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going to come in handy as he puts out there what he thinks of what his son did. and all he really has to do is repeat the words that his son has said, which was, you know what, i showed some bad judgment. if he shows that, this thing moves on and trump will not be able to spend the next year relentlessly trying to paint joe biden's son as some sort of criminal. so i think that's what we're going to see. also, people in california right now are watching. for the bills and karens out there, they're paying attention right now. >> absolutely right. it's not 12:43 a.m. in california. our thanks to our wonderful slate of guests agreeing to stay up way too late here on the east coast after midnight. jonathan alter, kurt bardella, john allen, rick wilson, ron klain and joyce vance. coming up for us, fresh from his recent trip, fact-finding, remember, in ukraine? rudy giuliani is back on camera, back to talking about what he thinks about the fbi, of all things, of all people, when this special edition of our broadcast
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continues. special edition of our broadcast continues.
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you may have heard just a mention of this -- president trump's personal lawyer, rudy giuliani, has recently returned from a fact-finding trip to ukraine. he was conducting interviews, you see, as part of his investigation into -- wait for it -- the bidens. during an interview earlier today, giuliani had this to say about the fbi. >> the fbi and law enforcement has become intimidated by the press. they're afraid of the press. so, unless i'm a courageous prosecutor, i know that if i investigate rudy giuliani, "the new york times" is going to love it. >> back with us, maya wiley, former assistant u.s. attorney for the southern district of new york. what do you make of that? >> i make of that a man who knows the fbi and knows that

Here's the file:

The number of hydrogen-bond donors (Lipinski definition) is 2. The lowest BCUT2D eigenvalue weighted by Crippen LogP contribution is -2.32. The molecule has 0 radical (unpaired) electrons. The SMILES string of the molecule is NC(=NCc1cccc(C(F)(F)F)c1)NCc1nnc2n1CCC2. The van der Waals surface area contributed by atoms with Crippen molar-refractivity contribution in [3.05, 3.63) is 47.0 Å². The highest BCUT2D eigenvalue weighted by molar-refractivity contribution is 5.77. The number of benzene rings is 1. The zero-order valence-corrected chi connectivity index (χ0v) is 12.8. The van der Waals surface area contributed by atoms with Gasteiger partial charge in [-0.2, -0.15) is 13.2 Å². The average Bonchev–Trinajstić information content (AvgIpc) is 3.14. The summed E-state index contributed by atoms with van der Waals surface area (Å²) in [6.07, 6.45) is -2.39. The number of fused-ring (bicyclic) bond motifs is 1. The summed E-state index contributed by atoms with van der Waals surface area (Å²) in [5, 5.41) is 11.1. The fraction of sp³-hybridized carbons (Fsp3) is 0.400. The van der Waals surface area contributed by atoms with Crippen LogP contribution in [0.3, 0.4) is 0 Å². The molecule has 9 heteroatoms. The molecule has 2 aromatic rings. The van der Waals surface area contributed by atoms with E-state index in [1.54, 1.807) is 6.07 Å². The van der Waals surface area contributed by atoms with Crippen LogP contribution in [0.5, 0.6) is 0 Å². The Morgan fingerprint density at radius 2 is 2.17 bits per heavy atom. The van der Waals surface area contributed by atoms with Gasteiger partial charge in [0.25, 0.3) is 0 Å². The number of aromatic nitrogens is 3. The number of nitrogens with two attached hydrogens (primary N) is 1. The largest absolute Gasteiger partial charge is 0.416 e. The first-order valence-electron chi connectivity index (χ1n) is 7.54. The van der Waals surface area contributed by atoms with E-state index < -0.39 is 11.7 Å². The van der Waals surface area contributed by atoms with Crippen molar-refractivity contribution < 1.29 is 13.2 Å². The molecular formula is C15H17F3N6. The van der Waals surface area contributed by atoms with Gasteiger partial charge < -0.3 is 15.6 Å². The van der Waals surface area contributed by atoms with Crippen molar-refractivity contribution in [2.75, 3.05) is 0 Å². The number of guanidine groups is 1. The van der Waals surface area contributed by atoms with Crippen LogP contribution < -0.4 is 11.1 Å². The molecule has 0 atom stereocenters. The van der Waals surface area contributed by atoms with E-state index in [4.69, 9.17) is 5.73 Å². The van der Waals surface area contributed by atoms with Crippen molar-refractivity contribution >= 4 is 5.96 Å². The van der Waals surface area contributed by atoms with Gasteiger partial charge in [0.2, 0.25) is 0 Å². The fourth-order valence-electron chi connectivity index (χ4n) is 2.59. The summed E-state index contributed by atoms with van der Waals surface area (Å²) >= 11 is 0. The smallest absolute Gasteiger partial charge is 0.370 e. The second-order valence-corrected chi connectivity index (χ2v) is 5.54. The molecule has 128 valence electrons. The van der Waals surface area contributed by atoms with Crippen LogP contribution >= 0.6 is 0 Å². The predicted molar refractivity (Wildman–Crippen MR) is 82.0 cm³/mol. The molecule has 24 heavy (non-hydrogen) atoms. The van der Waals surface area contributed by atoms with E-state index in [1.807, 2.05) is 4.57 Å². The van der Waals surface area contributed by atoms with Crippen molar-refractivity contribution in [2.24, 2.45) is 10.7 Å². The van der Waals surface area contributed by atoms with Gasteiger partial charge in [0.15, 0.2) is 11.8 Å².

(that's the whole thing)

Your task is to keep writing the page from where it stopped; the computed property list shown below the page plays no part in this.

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worrying about the press is not something the fbi does when it's conducting an investigation. >> why would he say a thing like that? >> because he has been the person who has been a recidiv t recidivist -- i know that's a word we used -- >> it's a big word to be throwing around that many syllables. >> but let's face it, if there is literally an investigation, in this case in the context of impeachment of the president for the very kind of conduct that rudy giuliani has now gone back to doing, and rudy giuliani himself, himself is apparently under investigation for his connections and work in ukraine in his own right. so, again, it's almost like he's ripping a page out of donald trump's playbook, which is distract, distract, distract. >> as our friend, ron pope heel made face, but wait, there's more. do we have the headline of the
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article on lev? the "wall street journal" has been reporting that rudy friend lev parnas, the southern district of new york has gone back to court and said this guy should have his bail revoked. he hid a million bucks from a russian account that went to his wife. reminds me of the old jim croce song, people gotta learn this lesson -- you don't tug on superman's cape, you don't spit into the wind. you don't lie to the feds. you don't, if you can help it, withhold information from the feds, because this guy could be in even more trouble now. >> oh, absolutely! not to mention that this is a man who said, i can't afford 200 -- i can barely pay the $200,000 i have to put down for bail. then he has $1 million? i mean, that's -- that is -- >> how people view this. >> that's how people view it. and remember that prosecutors make decisions about whether or not they want to deal with you or whether they're just going to throw the book at you. and these are the kinds of
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behaviors that make them say, yeah, deal, mm, maybe we're just going to pick up our big book, which is getting heavier and heavier, and throw it at you. >> boy, that's chilling. it's real-world stuff. >> that's just real-world stuff, because you don't make deals with people you can't trust to tell you the truth. >> maya wiley, thank you. >> thank you. >> always a pleasure. coming up for us, thursday was a history-making day in the united kingdom. what happens there next is a big question. we'll go there live right after this. estion we'll go there live right after this
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thank you all very much. i don't want to tempt fate because, clearly, lots of results are still coming in and we're still only dealing with projections, but at this stage, it does look as though this one nation conservative government has been given a powerful, new mandate.